Minimum Clearance?

So with the angle of the ramp, and assuming you have a bot that is the maximum dimensions (28 * 38), how much ground clearance do you have to have between the underside of the robot and the ground to clear the ramp without getting stuck? I know it’s probably an easy math problem but I haven’t figured it out and other teams would probably benefit from this answer being public.

So… anyone wanna take a crack at it?

okay. Whats the distance between the wheels? And do you want to know if it will get started up or when it hits the top? You might run into issues with a bumper…

I take it you mean driving perpindicular to the wall.

(ie: Straight onto the ramp)

Interesting question.

I’ll see what I can come up with in CAD, but to effectively do that you can use some algebra and angle it all out. Good Luck.

I attached an Excel sheet I created back in 2003 (along with a bunch of other such handy reference calculations) to figure these out. I never had time to document these and put in a white paper. I hope it is pretty self explanatory.

Ground Clearance.xls (18.5 KB)

Ground Clearance.xls (18.5 KB)

BTW - keep in mind that the clearance could be greater while driving on the transition of the ramp parallel to it rather than perpendicular to it. For the example in the sheet I attached, where the robot front is 38 wide, would require greater clearance in the front clearance orientation than in the side orientation.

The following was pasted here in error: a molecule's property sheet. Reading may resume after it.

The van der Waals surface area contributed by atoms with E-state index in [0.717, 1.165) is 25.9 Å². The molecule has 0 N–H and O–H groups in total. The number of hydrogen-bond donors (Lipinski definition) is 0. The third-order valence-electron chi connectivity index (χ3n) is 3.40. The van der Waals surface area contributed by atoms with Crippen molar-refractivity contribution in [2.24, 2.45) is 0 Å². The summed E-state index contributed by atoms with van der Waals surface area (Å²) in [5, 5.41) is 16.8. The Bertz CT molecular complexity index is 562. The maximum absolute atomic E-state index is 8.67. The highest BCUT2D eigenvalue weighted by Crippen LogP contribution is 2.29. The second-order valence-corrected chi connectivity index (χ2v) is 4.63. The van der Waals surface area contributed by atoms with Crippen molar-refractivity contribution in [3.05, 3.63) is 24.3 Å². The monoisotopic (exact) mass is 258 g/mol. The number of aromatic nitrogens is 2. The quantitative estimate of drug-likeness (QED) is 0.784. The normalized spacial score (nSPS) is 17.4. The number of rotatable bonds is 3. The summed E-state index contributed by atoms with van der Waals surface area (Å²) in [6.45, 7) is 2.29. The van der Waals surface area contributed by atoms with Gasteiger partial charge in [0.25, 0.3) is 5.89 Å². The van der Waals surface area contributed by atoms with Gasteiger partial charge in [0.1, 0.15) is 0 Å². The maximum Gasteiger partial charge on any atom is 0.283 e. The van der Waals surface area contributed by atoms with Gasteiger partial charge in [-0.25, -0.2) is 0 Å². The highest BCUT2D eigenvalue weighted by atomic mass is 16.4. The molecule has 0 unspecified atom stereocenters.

I believe the minimum clearance you need is:

0.134*(the distance between your wheels) = minimum clearance

I wouldn’t rely on that math without checking it.
To explain how I got that:
0.134 = tan(15)/2

If the ramp is 30 degrees, the angle at the top is 150 degrees
When the corner is evenly between your wheels, the angle between the bottom of your robot and the ground is 15 degrees on either side of the corner: (15*2 + 150 = 180)

tan(15) = (clearance distance)/(1/2)*(distance between your wheels)
Solving for (clearance distance) yields the above equation

That look right?

well the bumper cant be any lower than 2.5 inches, correct??

If you (or your teammates) don’t trust your math skills completely, you can use physical models. It doesn’t take long to put a couple of wheels on the ends of a stick and play with them on a ramp. I was surprised to find how little clearance it takes for a six-wheel robot to make it over the top.

Thats one of the advantages of a six wheeled robot, given that the wheels are aligned with three on each side, for even if one pair loses traction, there are still two pairs in contact, and thus the robot will not end up getting hung up on the top of the ramp. On the bottom, it acts identical to a four wheeled robot.

One issue that Eric and I didn’t consider at first but is certainly important is that you need to look at the clearance between not just in the side view, but also in the front view of the robot. The clearance should be calculated for both the case when the robot is facing directly up the ramp, and when it is perpendicular to it as the relevant distance between the wheels changes between the cases.

Chances are your forward direction will have a shorter wheel base and require lower clearance than the sideways direction. This means that you may be able to safely drive up the ramp without bottoming out but then turn 90degrees while still half on the ramp and bottom out.